Reverend Chris Baker,First Baptist Church of Centralia
Close your eyes with me and picture small-town America.
There’s the little post office, the general store, and we have to have a fishing hole. There’s a barber who knows everyone—and knows about everyone and he’ll probably tell you whether you want to know or not.
Our quintessential small town has a friendly auto mechanic, wise pharmacist, and kids scurrying around to toss a baseball or engage in mostly harmless mischief.
Maybe the small town you’re picturing is held together by the kind-hearted banker like George Bailey of Bedford Falls, NY in It’s a Wonderful Life or is it the friendly but fair sheriff Andy Taylor of Mayberry?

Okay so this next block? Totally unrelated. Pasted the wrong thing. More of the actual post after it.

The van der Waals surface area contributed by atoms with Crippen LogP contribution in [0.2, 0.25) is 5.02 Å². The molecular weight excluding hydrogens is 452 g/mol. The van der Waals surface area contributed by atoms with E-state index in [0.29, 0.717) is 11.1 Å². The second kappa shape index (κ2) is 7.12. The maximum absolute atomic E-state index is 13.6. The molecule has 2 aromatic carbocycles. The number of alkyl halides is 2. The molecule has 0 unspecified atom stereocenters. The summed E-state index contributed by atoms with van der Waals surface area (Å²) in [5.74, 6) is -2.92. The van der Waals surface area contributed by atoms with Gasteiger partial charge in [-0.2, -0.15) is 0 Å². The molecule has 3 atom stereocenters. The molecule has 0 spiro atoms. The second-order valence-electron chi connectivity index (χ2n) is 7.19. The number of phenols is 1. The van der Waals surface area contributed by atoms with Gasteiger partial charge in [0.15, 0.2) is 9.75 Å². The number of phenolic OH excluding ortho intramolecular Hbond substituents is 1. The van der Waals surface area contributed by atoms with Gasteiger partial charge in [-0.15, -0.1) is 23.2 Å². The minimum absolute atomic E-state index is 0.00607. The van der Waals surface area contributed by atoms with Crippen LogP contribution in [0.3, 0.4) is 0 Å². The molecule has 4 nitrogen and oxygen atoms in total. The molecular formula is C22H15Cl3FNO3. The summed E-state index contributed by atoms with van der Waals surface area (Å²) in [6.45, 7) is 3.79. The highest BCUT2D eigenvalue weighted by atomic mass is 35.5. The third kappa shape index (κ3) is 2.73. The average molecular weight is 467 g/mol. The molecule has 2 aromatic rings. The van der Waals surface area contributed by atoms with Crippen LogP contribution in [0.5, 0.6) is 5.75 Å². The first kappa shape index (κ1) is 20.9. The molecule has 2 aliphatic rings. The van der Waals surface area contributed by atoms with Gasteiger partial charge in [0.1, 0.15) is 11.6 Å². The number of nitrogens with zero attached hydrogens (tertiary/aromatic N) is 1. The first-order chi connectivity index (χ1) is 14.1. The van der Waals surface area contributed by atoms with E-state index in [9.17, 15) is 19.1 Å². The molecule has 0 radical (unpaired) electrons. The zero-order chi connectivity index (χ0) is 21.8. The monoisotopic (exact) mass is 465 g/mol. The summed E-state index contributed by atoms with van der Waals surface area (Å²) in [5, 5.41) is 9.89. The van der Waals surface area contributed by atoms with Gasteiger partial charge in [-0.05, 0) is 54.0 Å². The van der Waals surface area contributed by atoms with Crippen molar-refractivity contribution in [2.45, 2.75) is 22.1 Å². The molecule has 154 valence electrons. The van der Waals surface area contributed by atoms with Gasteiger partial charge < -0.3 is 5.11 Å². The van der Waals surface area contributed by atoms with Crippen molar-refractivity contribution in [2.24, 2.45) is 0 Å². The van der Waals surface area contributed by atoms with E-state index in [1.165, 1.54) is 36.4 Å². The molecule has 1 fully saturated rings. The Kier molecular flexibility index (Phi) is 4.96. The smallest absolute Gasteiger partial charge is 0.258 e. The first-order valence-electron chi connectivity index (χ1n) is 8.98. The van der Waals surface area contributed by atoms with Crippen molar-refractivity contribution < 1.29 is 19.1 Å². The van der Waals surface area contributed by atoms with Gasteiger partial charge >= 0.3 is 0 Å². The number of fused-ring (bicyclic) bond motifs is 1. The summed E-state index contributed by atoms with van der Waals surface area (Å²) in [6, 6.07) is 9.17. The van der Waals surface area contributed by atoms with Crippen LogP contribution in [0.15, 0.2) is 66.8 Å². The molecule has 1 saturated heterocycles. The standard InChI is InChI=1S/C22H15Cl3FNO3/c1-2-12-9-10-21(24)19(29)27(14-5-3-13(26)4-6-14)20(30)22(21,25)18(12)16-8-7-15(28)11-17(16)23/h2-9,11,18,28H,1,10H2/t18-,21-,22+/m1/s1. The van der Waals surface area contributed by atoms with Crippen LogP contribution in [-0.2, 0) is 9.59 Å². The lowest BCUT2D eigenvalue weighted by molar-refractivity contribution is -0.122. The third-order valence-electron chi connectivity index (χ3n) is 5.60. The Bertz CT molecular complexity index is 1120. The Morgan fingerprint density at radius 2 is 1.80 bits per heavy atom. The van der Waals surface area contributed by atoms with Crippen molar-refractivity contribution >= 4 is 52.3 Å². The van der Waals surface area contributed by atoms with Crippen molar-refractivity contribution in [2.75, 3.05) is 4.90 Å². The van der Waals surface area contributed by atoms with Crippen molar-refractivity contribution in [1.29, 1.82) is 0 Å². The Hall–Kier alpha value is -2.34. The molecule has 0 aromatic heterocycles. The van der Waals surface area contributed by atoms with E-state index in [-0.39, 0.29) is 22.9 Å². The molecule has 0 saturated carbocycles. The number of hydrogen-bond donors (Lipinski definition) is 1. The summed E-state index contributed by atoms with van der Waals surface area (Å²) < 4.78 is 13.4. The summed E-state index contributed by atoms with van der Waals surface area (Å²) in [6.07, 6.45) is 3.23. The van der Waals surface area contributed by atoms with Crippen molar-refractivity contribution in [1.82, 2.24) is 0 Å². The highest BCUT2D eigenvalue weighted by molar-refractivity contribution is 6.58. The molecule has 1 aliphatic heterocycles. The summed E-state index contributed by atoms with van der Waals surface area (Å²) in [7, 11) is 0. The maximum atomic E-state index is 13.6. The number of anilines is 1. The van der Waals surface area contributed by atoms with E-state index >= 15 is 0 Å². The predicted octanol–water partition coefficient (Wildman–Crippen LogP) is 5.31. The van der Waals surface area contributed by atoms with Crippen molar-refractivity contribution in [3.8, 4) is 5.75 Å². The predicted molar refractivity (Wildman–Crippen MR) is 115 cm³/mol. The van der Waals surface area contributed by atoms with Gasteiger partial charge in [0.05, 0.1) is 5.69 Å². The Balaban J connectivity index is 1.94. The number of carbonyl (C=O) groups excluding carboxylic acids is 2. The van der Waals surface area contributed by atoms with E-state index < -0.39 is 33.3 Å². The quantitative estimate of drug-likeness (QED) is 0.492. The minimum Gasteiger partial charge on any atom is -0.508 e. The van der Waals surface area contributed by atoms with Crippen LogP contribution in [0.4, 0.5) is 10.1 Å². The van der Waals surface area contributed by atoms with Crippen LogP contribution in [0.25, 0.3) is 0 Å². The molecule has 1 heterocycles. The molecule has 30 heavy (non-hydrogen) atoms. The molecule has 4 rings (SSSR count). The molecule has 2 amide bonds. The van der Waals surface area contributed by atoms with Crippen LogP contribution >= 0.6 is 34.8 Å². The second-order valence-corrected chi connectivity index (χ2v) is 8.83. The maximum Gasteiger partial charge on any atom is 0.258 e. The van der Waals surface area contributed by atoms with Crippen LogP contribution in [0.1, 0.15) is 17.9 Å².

When a lot of us think about how things are supposed to be, we picture something akin to Mayberry, don’t we?
That’s how things are supposed to be. That’s the ideal. That might be why you have decided to raise your family in a small town like Centralia. Sure, we aren’t perfect—but we like to picture ourselves as closer to 1950’s Mayberry than 2020’s Chicago.
Then again, maybe the bright lights have always called out to you. You can’t wait to get out of this one horse town live the hustle and bustle of the big city. There’s not really a right or wrong answer. We can all have a different idea of how things are supposed to be, of the type of setting we want to live out our lives in. It can be Centralia, it can be New York City, it can be a van down by the river. The geography doesn’t matter. But the theology does.
The Bible describes for us often how things are supposed to be. The true ideal is this: God’s people in God’s place under God’s rule.
For the complete column, see this week’s edition of the Centralia Fireside Guard